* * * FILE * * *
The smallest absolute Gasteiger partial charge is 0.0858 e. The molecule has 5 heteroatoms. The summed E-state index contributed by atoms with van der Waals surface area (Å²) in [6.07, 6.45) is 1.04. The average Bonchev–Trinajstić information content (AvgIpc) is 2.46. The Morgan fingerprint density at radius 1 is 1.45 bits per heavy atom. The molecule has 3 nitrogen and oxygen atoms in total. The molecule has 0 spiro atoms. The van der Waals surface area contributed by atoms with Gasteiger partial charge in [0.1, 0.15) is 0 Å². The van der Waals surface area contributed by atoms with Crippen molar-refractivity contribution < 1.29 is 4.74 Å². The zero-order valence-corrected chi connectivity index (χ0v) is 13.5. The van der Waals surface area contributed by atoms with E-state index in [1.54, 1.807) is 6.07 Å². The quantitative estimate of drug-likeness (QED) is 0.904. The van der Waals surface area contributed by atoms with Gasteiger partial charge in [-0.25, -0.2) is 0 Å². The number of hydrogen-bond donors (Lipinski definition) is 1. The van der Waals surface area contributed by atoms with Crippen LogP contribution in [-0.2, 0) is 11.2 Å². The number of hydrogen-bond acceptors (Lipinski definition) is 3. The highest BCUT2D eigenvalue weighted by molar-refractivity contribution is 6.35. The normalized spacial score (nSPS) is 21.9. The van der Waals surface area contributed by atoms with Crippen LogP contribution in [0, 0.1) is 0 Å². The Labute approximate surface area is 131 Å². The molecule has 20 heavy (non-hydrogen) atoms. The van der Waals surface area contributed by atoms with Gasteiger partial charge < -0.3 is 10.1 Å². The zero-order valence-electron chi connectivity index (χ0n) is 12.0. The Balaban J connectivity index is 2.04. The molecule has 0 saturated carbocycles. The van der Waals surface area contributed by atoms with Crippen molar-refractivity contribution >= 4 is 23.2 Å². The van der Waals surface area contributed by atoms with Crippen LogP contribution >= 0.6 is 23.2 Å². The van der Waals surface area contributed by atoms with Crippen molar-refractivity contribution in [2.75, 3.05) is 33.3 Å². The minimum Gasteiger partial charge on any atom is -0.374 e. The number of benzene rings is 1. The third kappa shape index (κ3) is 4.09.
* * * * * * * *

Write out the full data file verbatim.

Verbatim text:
The smallest absolute Gasteiger partial charge is 0.0858 e. The molecule has 5 heteroatoms. The summed E-state index contributed by atoms with van der Waals surface area (Å²) in [6.07, 6.45) is 1.04. The average Bonchev–Trinajstić information content (AvgIpc) is 2.46. The Morgan fingerprint density at radius 1 is 1.45 bits per heavy atom. The molecule has 3 nitrogen and oxygen atoms in total. The molecule has 0 spiro atoms. The van der Waals surface area contributed by atoms with Gasteiger partial charge in [0.1, 0.15) is 0 Å². The van der Waals surface area contributed by atoms with Crippen molar-refractivity contribution < 1.29 is 4.74 Å². The zero-order valence-corrected chi connectivity index (χ0v) is 13.5. The van der Waals surface area contributed by atoms with E-state index in [1.54, 1.807) is 6.07 Å². The quantitative estimate of drug-likeness (QED) is 0.904. The van der Waals surface area contributed by atoms with Gasteiger partial charge in [-0.25, -0.2) is 0 Å². The number of hydrogen-bond donors (Lipinski definition) is 1. The van der Waals surface area contributed by atoms with Crippen LogP contribution in [-0.2, 0) is 11.2 Å². The number of hydrogen-bond acceptors (Lipinski definition) is 3. The highest BCUT2D eigenvalue weighted by molar-refractivity contribution is 6.35. The normalized spacial score (nSPS) is 21.9. The van der Waals surface area contributed by atoms with Crippen LogP contribution in [0, 0.1) is 0 Å². The Labute approximate surface area is 131 Å². The molecule has 20 heavy (non-hydrogen) atoms. The van der Waals surface area contributed by atoms with Gasteiger partial charge < -0.3 is 10.1 Å². The zero-order valence-electron chi connectivity index (χ0n) is 12.0. The Balaban J connectivity index is 2.04. The molecule has 0 saturated carbocycles. The van der Waals surface area contributed by atoms with Crippen molar-refractivity contribution >= 4 is 23.2 Å². The van der Waals surface area contributed by atoms with Crippen LogP contribution >= 0.6 is 23.2 Å². The van der Waals surface area contributed by atoms with Crippen molar-refractivity contribution in [2.75, 3.05) is 33.3 Å². The minimum Gasteiger partial charge on any atom is -0.374 e. The number of benzene rings is 1. The third kappa shape index (κ3) is 4.09.